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|“Promise”-Keeping: Developer of the Kalamazoo Initiative Cautions that a Promise Is No Quick Fix|
|News/Features - Local News|
|Wednesday, 07 November 2007 10:28|
To the backers of the Davenport Promise initiative, the developer of the model on which it is based has some words of caution:
The Promise is not a sure thing. It's not a silver bullet. And it needs to be part of a larger community-improvement push.
Janice Brown was superintendent of the Kalamazoo, Michigan, public schools when that community's Promise was created two years ago and now serves as the program's spokesperson. (She refuses to call it a "program," by the way.) In Kalamazoo, a private, anonymous donation is being used to provide money in perpetuity for college education for all the students in the city's public schools.
In Davenport, an advisory group has tailored the program to this community, and is exploring the idea of a ballot initiative that would redirect Davenport's local-option sales tax to the Promise and public safety. (See "Building a Better Promise," River Cities' Reader Issue 654, October 10-16, 2007.)
Although Brown is the public face of the Kalamazoo Promise, she said in an interview last week that nobody from Davenport has contacted her. Furthermore, she said that one shouldn't read too much into the program's early successes - such as a one-year enrollment increase of nearly 10 percent in Kalamazoo.
"You'll never get me to say that two years of results on the Kalamazoo Promise are conclusive," she said. "The local citizens here understand that we are in this for the long term, that the two years of results that we have are preliminary, and that we have to study those results and make mid-course corrections as we go along, or we will not be successful."
She emphasized that the Promise only addresses one area in a community. "It is not a program. Kalamazoo Promise is just that - a promise of a college education. What is greatly needed has really nothing to do with Kalamazoo Promise. But what the Kalamazoo Promise has done is sort of pie-in-the-face kind of awareness of all the work that needs to be done in this community ... on behalf of its children in terms of four areas": education, community support for education, economic development, and city, county, and state programs.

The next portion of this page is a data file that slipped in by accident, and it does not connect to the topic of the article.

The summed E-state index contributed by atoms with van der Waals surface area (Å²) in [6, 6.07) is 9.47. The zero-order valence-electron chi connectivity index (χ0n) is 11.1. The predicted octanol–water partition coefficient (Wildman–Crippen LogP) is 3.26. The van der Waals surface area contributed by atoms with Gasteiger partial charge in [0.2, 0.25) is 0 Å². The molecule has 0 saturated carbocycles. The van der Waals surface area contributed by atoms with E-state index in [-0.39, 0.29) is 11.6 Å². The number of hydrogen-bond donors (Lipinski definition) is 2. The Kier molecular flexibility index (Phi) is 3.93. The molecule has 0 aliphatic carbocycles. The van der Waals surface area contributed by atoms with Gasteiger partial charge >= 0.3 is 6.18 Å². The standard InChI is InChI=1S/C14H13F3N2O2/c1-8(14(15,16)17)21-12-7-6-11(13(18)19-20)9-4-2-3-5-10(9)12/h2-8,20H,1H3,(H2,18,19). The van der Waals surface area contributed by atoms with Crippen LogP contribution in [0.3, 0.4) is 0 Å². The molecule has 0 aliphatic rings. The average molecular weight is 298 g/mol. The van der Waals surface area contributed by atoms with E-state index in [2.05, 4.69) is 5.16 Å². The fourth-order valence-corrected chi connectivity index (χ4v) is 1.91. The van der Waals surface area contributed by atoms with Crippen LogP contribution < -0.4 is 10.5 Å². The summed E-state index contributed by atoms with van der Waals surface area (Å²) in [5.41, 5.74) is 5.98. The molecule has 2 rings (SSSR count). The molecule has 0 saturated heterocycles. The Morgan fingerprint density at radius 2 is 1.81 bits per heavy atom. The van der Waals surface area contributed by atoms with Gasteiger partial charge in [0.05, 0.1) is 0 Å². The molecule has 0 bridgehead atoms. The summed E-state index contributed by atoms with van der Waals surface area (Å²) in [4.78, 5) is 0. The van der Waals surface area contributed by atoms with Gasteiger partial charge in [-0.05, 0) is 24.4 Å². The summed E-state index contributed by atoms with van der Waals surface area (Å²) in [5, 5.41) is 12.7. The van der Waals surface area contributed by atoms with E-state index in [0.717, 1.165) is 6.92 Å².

Promise targets only one area - expanding the educational commitment of the community from 12th grade to college graduation - and it's not comprehensive, dealing only with the affordability of college.
"The community has to understand deeply that a high-school education is no longer enough," she said. "The system of K-12, which was created 200 years ago, is absolutely archaic in terms of what people need to learn, and at the least, they have to have a bachelor's degree."
In other areas, she said, communities need to provide all their children with "all the support systems that students that are advantaged have," including health care, mental-health care, child care, after-school care, food, mentoring, and tutoring. Some of those come from government programs, and some from citizens. Some are monetary commitments, while others involve people's time.